• The number of models of testing systems available is less than half the number available through Medicare in 2009, before competitive bidding began.
  • Suppliers offer inconsistent information to callers about when products will be available.
  • CMS is not enforcing a bidding requirement, which says suppliers must offer models that cover 50% of the market.
  • Overall, the vendors offering products today are not the same ones who took part in the CBP when it began. Only 4 of the 11 contract suppliers from the first round of competitive bidding are still with the program.

The one improvement? AADE found that information on the Medicare website tracking the availability of supplies through the mail-order program is more accurate than in prior surveys.

AADE surveys the market with a “secret shopper” format; a team of diabetes educators called 11 suppliers to check on the availability of products. Five different educators contacted each supplier to record whether supplies were available, and if not, the reason why. Because responses varied, AADE counted a product as available if at least 3 of its educators were told the product was available.

The AADE report takes note of the shrinking number of brands available. When the program began, there were 38 brands; with the second round of bidding, that number fell to 34. Today, there are only 20 brands available. “This nearly 50% reduction in brands … underscores the complexities that Medicare beneficiaries experience when selecting a testing system,” the report states.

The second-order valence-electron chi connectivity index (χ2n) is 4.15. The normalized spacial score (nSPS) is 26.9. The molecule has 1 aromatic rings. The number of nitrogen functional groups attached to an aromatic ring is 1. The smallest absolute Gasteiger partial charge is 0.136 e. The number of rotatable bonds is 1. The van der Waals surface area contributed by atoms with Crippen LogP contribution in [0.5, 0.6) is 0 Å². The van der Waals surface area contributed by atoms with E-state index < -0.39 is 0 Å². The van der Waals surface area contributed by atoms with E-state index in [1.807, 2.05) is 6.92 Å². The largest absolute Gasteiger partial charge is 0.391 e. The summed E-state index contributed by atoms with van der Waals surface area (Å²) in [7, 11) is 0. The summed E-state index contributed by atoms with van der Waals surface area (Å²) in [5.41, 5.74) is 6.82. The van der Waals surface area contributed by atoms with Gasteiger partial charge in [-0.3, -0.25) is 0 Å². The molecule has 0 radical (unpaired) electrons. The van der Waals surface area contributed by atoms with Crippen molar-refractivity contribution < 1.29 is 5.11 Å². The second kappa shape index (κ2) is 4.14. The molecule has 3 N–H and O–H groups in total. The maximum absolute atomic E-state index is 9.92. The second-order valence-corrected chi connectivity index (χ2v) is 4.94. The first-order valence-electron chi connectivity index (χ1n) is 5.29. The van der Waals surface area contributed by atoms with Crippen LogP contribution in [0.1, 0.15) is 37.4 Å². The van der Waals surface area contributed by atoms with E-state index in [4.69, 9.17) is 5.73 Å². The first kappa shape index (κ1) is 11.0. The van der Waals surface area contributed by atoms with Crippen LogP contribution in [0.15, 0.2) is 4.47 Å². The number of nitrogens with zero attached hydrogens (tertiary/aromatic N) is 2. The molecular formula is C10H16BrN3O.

The HHS Inspector General has found that the brands most popular with Medicare beneficiaries before bidding began are no longer available. “This is of concern because, as suppliers limit choice, patients are at risk of being switched to (diabetes testing supplies) other than what was recommended by their healthcare team or preferred by the patient,” the report states.

Doctors and diabetes educators try to carefully match testing systems with patients’ needs, only to be forced to switch, the report states. Each time this happens, diabetes educators must use valuable appointment time re-educating patients on how to use new supplies, instead of teaching other management strategies.

Anderson said some policymakers or purchasing supervisors don’t grasp that diabetes testing supplies are not interchangeable. “That’s been one of the main problems,” he said. “Every product has nuances … It can be confusing to people if they get something new, and they’ll just stop testing.”

AADE will discuss the latest survey findings with CMS, including members of the new administration. “It certainly is our hope that the administration will be open to looking at the program more closely,” he said.

Thank you again for your help on the coverage of this survey. Just wanted to see if you’re able to make an update on the article. I’ve been asked if you could please update the two bullets below to what is in red. This reflects a change in wording that was made to the report, but not to the press release.